The Seahawks made off with one of the best defensive backs in the NFL Draft in Tedric Thompson with the 111th overall pick. Will he see significant playing time his rookie season?
The Seahawks added to their defense in the NFL Draft, especially their secondary. With Shaquill Griffin, Delano Hill, Tedric Thompson, and Mike Tyson, Pete Carroll and John Schneider have a new crop of reinforcements to build their defense of the future.
Griffin is a Richard Sherman look-alike, in play style and hairstyle. Hill is a big safety ready to attack the line of scrimmage in a Kam Chancellor mold. Tyson (no relation to the former Heavyweight Champion and cameo star of “The Hangover,” so stop with the jokes, please) is a versatile, physical defensive back capable of playing safety and corner.
Thompson possessed a center fielder radar similar to Earl Thomas for the Colorado Buffaloes that led to missing wide receivers for opponents and all kinds of havoc. While his teammate Ahkello Witherspoon got most of the Draft glory, Thompson received Pro Football Focus’ College Football Award for Best Coverage Defender in the nation.
The Seahawks needed another ball-hawk to shut down the middle of the field. After seeing the not-terrible but ultimately inadequate Steven Terrell try to fill Thomas’ shoes late in the season and the playoffs, defensive coordinator Kris Richard needed new blood.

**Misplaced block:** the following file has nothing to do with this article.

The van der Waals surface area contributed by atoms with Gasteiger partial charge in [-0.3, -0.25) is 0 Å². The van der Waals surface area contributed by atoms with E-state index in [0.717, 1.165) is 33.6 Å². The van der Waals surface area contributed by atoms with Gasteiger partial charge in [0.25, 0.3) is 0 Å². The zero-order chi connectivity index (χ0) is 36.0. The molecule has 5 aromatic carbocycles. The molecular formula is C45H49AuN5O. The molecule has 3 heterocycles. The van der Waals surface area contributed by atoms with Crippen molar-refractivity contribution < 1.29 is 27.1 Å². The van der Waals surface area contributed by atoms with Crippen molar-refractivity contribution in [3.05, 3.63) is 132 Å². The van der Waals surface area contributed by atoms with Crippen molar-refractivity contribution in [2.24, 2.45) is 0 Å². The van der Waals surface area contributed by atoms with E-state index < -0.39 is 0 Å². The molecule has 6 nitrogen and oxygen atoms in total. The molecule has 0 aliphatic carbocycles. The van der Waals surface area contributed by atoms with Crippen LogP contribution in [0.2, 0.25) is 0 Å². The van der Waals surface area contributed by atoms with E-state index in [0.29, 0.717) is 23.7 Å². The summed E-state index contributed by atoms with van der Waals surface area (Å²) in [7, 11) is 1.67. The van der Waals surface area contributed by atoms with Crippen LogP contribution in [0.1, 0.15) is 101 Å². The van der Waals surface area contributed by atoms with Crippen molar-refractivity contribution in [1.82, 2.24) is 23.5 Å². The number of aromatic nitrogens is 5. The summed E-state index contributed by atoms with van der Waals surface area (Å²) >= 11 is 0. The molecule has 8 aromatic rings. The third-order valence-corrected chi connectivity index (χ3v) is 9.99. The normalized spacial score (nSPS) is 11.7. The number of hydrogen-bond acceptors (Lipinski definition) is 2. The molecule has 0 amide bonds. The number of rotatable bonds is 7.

If Terrell was asked to fill in for just about any other free safety in the league, he would have been fine. But the Thomas (or Earl, if you prefer) role in the Seahawks defense is so far-reaching and important that a mere mortal isn’t up for it.
More from Emerald City Swagger
- Seattle Seahawks: To rest or not to rest, that is the question
- Washington State Football: What you need to know for 2018 Alamo Bowl
- Washington Basketball: 3 takeaways from Huskies win over Sacramento St.
- Seattle Seahawks: 12s still waiting to exhale
- Seattle Seahawks: 4 Takeaways from 26-23 Loss to the 49ers
The ideal situation is likely that Thompson gets a redshirt season under his belt before he steps up into the free safety role for Richard’s defense. He’ll contribute on special teams and learn how Thomas can patrol such a huge swath of the field. However, he could prove in Training Camp that he’s more NFL starter-ready than we all thought. His 23 total pass breakups (INTs and pass breakups) was tied with Witherspoon for the most in the nation last year.
The Seahawks already have a collection of defensive backs that figure to see time. With newcomer Bradley McDougald possibly playing as a third safety or slot coverage man, the opportunities in Thompson’s rookie year appear stunted. But in a system that rewards practice and Training Camp warriors, we could see Thompson making an impact sooner than expected. With some training in the Legion of Boom way, Thompson could be another star in the making for the Seahawks.
Check out Thompson’s Draft Weekend video: